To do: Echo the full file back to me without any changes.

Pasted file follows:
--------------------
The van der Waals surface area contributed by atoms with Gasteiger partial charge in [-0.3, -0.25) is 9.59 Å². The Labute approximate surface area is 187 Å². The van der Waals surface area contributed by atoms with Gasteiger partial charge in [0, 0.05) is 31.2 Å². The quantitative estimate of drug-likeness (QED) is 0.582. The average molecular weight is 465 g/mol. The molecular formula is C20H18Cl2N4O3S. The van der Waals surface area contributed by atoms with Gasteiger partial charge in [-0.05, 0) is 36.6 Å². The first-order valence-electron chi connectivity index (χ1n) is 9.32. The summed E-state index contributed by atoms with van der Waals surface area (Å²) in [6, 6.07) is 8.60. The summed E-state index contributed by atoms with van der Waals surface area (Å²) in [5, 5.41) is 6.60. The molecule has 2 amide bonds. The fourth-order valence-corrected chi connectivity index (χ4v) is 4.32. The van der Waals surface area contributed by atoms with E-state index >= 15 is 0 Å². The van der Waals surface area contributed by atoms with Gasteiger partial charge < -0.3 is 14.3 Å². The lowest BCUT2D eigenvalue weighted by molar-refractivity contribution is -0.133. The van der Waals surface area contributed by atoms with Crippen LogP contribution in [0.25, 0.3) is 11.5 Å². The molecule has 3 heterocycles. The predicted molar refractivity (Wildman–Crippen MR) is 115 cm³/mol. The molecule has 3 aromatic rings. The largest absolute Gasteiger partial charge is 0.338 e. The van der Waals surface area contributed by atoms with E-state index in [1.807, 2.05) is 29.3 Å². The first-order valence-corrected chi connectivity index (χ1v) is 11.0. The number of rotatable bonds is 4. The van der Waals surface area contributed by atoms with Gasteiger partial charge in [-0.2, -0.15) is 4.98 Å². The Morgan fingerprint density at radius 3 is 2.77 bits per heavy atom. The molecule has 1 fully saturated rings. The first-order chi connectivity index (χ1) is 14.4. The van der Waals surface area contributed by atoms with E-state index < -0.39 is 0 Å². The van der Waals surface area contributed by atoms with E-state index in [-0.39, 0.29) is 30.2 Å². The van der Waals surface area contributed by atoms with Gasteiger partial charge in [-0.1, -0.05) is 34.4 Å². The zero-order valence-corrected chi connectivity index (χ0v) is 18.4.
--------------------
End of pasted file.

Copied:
The van der Waals surface area contributed by atoms with Gasteiger partial charge in [-0.3, -0.25) is 9.59 Å². The Labute approximate surface area is 187 Å². The van der Waals surface area contributed by atoms with Gasteiger partial charge in [0, 0.05) is 31.2 Å². The quantitative estimate of drug-likeness (QED) is 0.582. The average molecular weight is 465 g/mol. The molecular formula is C20H18Cl2N4O3S. The van der Waals surface area contributed by atoms with Gasteiger partial charge in [-0.05, 0) is 36.6 Å². The first-order valence-electron chi connectivity index (χ1n) is 9.32. The summed E-state index contributed by atoms with van der Waals surface area (Å²) in [6, 6.07) is 8.60. The summed E-state index contributed by atoms with van der Waals surface area (Å²) in [5, 5.41) is 6.60. The molecule has 2 amide bonds. The fourth-order valence-corrected chi connectivity index (χ4v) is 4.32. The van der Waals surface area contributed by atoms with E-state index >= 15 is 0 Å². The van der Waals surface area contributed by atoms with Gasteiger partial charge < -0.3 is 14.3 Å². The lowest BCUT2D eigenvalue weighted by molar-refractivity contribution is -0.133. The van der Waals surface area contributed by atoms with Crippen LogP contribution in [0.25, 0.3) is 11.5 Å². The molecule has 3 heterocycles. The predicted molar refractivity (Wildman–Crippen MR) is 115 cm³/mol. The molecule has 3 aromatic rings. The largest absolute Gasteiger partial charge is 0.338 e. The van der Waals surface area contributed by atoms with E-state index in [1.807, 2.05) is 29.3 Å². The first-order valence-corrected chi connectivity index (χ1v) is 11.0. The number of rotatable bonds is 4. The van der Waals surface area contributed by atoms with Gasteiger partial charge in [-0.2, -0.15) is 4.98 Å². The Morgan fingerprint density at radius 3 is 2.77 bits per heavy atom. The molecule has 1 fully saturated rings. The first-order chi connectivity index (χ1) is 14.4. The van der Waals surface area contributed by atoms with E-state index < -0.39 is 0 Å². The van der Waals surface area contributed by atoms with E-state index in [-0.39, 0.29) is 30.2 Å². The van der Waals surface area contributed by atoms with Gasteiger partial charge in [-0.1, -0.05) is 34.4 Å². The zero-order valence-corrected chi connectivity index (χ0v) is 18.4.